Ukraine’s hyrvnia has been identified as one emerging market currency that will continue to be susceptible to balance-of-payment crises. The news comes from the External Vulnerability Index published by business information provider IHS Markit. Romania’s leu is also at risk. Emerging market currencies have depreciated by approximately eight per cent against the US dollar this year, trough end-September.
The Ukrainian hryvnia has been under significant pressure since early 2018. However, with the intervention of the National Bank, the hryvnia’s exchange rate has so far only weakened by 0.8 per cent this year against the US dollar.
“Ukraine remains vulnerable to adverse external financial conditions owing to its chronic current-account and fiscal deficits, which require external financing; thin cover for imports, usually verging on the three-month mandatory threshold; expensive access to capital markets and very high debt-to-external earnings ratio,” said Nariman Behravesh, chief economist for IHS Markit. “In the past, these weaknesses were exacerbated when external and domestic political instability converged.”
The External Vulnerability Index from IHS Markit ranks 190 countries based on the stability of their currency, using measures such as the current-account balance, external debt exposure, foreign exchange reserves and inflation. Macroeconomic policy prudence and political risk are also factored into the final ranking. Additional elements of the vulnerability score include countries’ foreign exchange systems, the size of foreign direct investment (FDI) inflow and external debt. The External Vulnerability Index score correlates with the rank of a country out of the 190 surveyed: a score of 25 indicates a country’s currency ranks as the 25th most vulnerable.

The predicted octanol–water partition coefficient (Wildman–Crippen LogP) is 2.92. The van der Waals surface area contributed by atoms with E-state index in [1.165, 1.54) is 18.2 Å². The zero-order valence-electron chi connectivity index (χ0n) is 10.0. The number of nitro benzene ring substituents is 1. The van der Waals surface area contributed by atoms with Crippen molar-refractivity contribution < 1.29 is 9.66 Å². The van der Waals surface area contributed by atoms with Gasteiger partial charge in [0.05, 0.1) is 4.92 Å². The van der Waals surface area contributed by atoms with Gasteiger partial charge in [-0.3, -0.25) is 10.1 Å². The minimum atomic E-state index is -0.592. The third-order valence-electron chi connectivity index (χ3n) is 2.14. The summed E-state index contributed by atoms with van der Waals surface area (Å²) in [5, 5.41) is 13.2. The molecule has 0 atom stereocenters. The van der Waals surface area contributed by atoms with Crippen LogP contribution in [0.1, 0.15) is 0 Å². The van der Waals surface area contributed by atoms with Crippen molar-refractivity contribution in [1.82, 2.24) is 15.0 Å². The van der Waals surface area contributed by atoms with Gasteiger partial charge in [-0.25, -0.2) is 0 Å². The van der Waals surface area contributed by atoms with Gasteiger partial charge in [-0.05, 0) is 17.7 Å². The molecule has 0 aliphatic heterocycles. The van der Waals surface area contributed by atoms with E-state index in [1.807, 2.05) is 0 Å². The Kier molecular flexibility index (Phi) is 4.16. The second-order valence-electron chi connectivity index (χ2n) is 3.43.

“The least vulnerable emerging markets are China and Russia, owing to their persistent current-account surpluses, low external debt exposure, and ample foreign exchange reserves,” added Mr Behravesh said. “However, Russia is far less robust, owing to geopolitical risks and its open borders to capital movements.”